Attorneys for the Archdiocese of Milwaukee and “attorneys for certain clients,” i.e., Jeff Anderson and Associates, will be in the courtroom of Chief Judge Susan V. Kelley of the U.S. Bankruptcy Court for the Eastern District of Wisconsin Thursday, Jan. 15, as she hears a motion filed by Anderson to compel the archdiocese to produce unredacted documents and proof of claims forms relevant to the archdiocese’s latest motions for summary judgment. 

“The unredacted documents and proof of claim forms contain the identities of witnesses with discoverable information relevant to certain claimants’ opposition to the archdiocese’s motions for summary judgment,” Anderson argued in the Jan. 8 motion. “As such, certain claimants respectfully request the court to compel the archdiocese to produce the unredacted documents and relevant proof of claim forms.” 

Four days later, attorneys for the archdiocese responded, noting that it was following the orders of the court in not releasing documents with unredacted names.

The bar date (Feb. 1, 2012, by which victims could file claims) order “provides that confidential abuse survivor proofs of claim are confidential and that only certain ‘permitted parties’ can have access to the confidential abuse survivor proofs of claim,” the archdiocese’s attorneys wrote, noting that an individual claimant’s attorneys were not “permitted parties” and could only have access to the proofs for the claimants they represent. 

The archdiocesan attorneys wrote that the confidentiality agreement, which all people with the confidential abuse survivor proofs of claim signed, “prohibits the debtor (archdiocese) from providing copies of the confidential abuse survivor proofs of claim to the Anderson firm.”

“Our opposition to providing unredacted documents is about protecting the privacy and the identity of abuse survivors and their families,” said Jerry Topczewski, chief of staff for Archbishop Jerome E. Listecki, in a release Tuesday, Jan. 13. “It should be up to individual abuse survivors to decide if they want to be publicly identified.”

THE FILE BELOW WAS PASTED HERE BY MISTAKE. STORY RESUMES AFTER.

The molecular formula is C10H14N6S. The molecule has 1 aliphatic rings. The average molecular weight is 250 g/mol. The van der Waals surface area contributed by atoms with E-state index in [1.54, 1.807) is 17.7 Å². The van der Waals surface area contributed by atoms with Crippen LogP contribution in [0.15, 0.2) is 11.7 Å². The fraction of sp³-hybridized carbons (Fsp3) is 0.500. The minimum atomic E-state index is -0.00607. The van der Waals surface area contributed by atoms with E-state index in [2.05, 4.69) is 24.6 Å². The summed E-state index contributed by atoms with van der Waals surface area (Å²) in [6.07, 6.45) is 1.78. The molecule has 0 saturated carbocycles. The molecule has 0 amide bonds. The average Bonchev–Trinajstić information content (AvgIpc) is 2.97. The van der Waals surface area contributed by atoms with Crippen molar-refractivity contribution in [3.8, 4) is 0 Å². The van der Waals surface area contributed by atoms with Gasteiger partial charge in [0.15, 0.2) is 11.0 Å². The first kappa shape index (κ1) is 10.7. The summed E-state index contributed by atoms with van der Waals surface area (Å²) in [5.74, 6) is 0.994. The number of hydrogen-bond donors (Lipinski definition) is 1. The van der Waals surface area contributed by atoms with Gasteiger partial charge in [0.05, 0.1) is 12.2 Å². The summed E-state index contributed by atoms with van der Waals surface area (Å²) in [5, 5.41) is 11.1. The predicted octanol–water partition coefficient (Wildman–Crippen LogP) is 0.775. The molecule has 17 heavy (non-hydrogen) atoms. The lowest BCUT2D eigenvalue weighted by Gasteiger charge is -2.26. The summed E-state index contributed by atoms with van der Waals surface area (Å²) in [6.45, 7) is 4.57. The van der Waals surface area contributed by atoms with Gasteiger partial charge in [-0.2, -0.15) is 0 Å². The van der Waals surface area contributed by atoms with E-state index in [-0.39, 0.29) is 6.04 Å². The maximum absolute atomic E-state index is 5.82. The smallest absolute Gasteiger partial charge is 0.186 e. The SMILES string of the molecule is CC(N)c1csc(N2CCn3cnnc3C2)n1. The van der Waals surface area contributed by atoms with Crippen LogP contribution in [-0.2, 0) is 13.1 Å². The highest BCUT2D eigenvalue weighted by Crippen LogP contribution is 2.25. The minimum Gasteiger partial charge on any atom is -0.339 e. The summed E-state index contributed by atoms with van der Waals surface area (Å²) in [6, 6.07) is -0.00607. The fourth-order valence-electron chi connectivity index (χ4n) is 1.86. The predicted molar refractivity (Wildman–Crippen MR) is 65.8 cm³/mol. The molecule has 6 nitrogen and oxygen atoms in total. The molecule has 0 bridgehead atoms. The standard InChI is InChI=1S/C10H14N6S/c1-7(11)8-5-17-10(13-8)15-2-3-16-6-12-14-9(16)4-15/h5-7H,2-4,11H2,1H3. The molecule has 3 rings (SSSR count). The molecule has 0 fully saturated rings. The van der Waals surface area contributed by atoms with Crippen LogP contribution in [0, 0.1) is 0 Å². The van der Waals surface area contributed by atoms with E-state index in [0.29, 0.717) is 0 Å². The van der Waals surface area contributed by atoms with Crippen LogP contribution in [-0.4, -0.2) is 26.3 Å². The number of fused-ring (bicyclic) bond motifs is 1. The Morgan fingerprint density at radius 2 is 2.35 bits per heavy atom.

He said the archdiocese provided sworn affidavits it did not have any prior notice about certain perpetrators.  

“State Court Counsel (Jeff Anderson and Associates) has no evidence to dispute that sworn testimony. Thus, they are searching beyond a needle in a haystack to develop a theory and are willing to put the confidentiality of abuse survivors’ identity at risk,” Topczewski said, adding the archdiocese was not willing to “out” an abuse survivor who has no interest in being identified.

He said Anderson and Associates’ “motivation for obtaining unredacted documents is to access names of other abuse survivors so they can contact them and possibly subpoena them to sit for sworn testimony in an open proceeding.”  

Topczewski said the reason Anderson and Associates is asking for discovery is that “there is no evidence to support their fraud theory.” He added they had reviewed “tens of thousands” of pages and had access to “over 350 potential witnesses – their own clients.” 

“The discovery they are asking for does not support their fraud theory either. These are not documents that show the archdiocese had previous knowledge, rather, the documents show that abuse survivors never told anyone about the abuse,” Topczewski said.

He added that Anderson and Associates want “to contact individuals out of the blue; interview them; and make them testify in open court.”

Topczewski said Anderson and Associates had already received the documents in redacted form.

“(They) have unredacted copies of all the claims for each of their approximately 350 clients. For the remaining claimants, they already have redacted versions of all proofs of claim,” he said, noting that some of the redacted names were claimants in the proceeding. 

“Why should those individuals run the risk of being publicly identified to anyone?” Topczewski said.

He said the archdiocese will not betray the confidence of abuse survivors and their families who were promised confidentiality when they contacted the archdiocese.

“That identity protection is a cornerstone of any successful outreach program and the archdiocese has provided such outreach since the late 1980s,” Topczewski said. “Suddenly identifying unknowing abuse survivors would be shameful.”

A separate motion filed Jan. 8 by Anderson and Associates asked the court to reschedule the hearing date, Tuesday, Feb. 10, regarding the archdiocese’s motions for summary judgment and to modify the briefing schedule.

In its response asking to have the motion denied, the archdiocese’s attorneys stated, “The Anderson firm has delayed the resolution of any claims-related issues for four years.”

They termed the motion to reschedule “part of a pattern of conduct designed to delay resolution of any claims issues in this case.”

Noting that the court had resolved or would be resolving asset issues relevant to the confirmation of the reorganization plan, the attorneys wrote, “…all that remains to determine is which claimants are legally entitled to the funds that the debtor has been able to accumulate through the various settlements incorporated into the plan.”